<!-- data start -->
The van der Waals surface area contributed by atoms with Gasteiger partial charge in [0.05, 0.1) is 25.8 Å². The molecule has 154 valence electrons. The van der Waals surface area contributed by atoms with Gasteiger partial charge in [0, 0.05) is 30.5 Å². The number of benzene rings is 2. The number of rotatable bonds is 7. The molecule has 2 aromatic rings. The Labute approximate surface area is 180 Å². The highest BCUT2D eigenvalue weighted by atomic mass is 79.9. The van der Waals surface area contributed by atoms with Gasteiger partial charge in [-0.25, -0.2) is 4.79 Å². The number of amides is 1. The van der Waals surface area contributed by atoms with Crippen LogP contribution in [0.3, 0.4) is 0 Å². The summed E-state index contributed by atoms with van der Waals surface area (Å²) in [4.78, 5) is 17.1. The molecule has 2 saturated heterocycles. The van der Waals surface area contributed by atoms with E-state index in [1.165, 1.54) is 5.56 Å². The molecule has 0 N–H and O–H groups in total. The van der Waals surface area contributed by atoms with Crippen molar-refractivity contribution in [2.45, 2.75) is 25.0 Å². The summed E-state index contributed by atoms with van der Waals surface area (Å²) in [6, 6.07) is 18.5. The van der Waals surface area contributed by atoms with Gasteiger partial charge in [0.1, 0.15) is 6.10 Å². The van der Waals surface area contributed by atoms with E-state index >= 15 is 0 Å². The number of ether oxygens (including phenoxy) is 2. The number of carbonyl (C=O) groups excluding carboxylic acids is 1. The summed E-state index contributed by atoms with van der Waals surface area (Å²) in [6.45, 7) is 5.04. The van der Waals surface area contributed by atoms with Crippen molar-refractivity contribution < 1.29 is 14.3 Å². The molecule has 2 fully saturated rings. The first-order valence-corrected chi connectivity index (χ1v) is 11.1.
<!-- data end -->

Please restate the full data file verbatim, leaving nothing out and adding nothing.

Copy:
The van der Waals surface area contributed by atoms with Gasteiger partial charge in [0.05, 0.1) is 25.8 Å². The molecule has 154 valence electrons. The van der Waals surface area contributed by atoms with Gasteiger partial charge in [0, 0.05) is 30.5 Å². The number of benzene rings is 2. The number of rotatable bonds is 7. The molecule has 2 aromatic rings. The Labute approximate surface area is 180 Å². The highest BCUT2D eigenvalue weighted by atomic mass is 79.9. The van der Waals surface area contributed by atoms with Gasteiger partial charge in [-0.25, -0.2) is 4.79 Å². The number of amides is 1. The van der Waals surface area contributed by atoms with Crippen LogP contribution in [0.3, 0.4) is 0 Å². The summed E-state index contributed by atoms with van der Waals surface area (Å²) in [4.78, 5) is 17.1. The molecule has 2 saturated heterocycles. The van der Waals surface area contributed by atoms with E-state index in [1.165, 1.54) is 5.56 Å². The molecule has 0 N–H and O–H groups in total. The van der Waals surface area contributed by atoms with Crippen molar-refractivity contribution in [2.45, 2.75) is 25.0 Å². The summed E-state index contributed by atoms with van der Waals surface area (Å²) in [6, 6.07) is 18.5. The van der Waals surface area contributed by atoms with Gasteiger partial charge in [0.1, 0.15) is 6.10 Å². The van der Waals surface area contributed by atoms with E-state index >= 15 is 0 Å². The number of ether oxygens (including phenoxy) is 2. The number of carbonyl (C=O) groups excluding carboxylic acids is 1. The summed E-state index contributed by atoms with van der Waals surface area (Å²) in [6.45, 7) is 5.04. The van der Waals surface area contributed by atoms with Crippen molar-refractivity contribution < 1.29 is 14.3 Å². The molecule has 2 fully saturated rings. The first-order valence-corrected chi connectivity index (χ1v) is 11.1.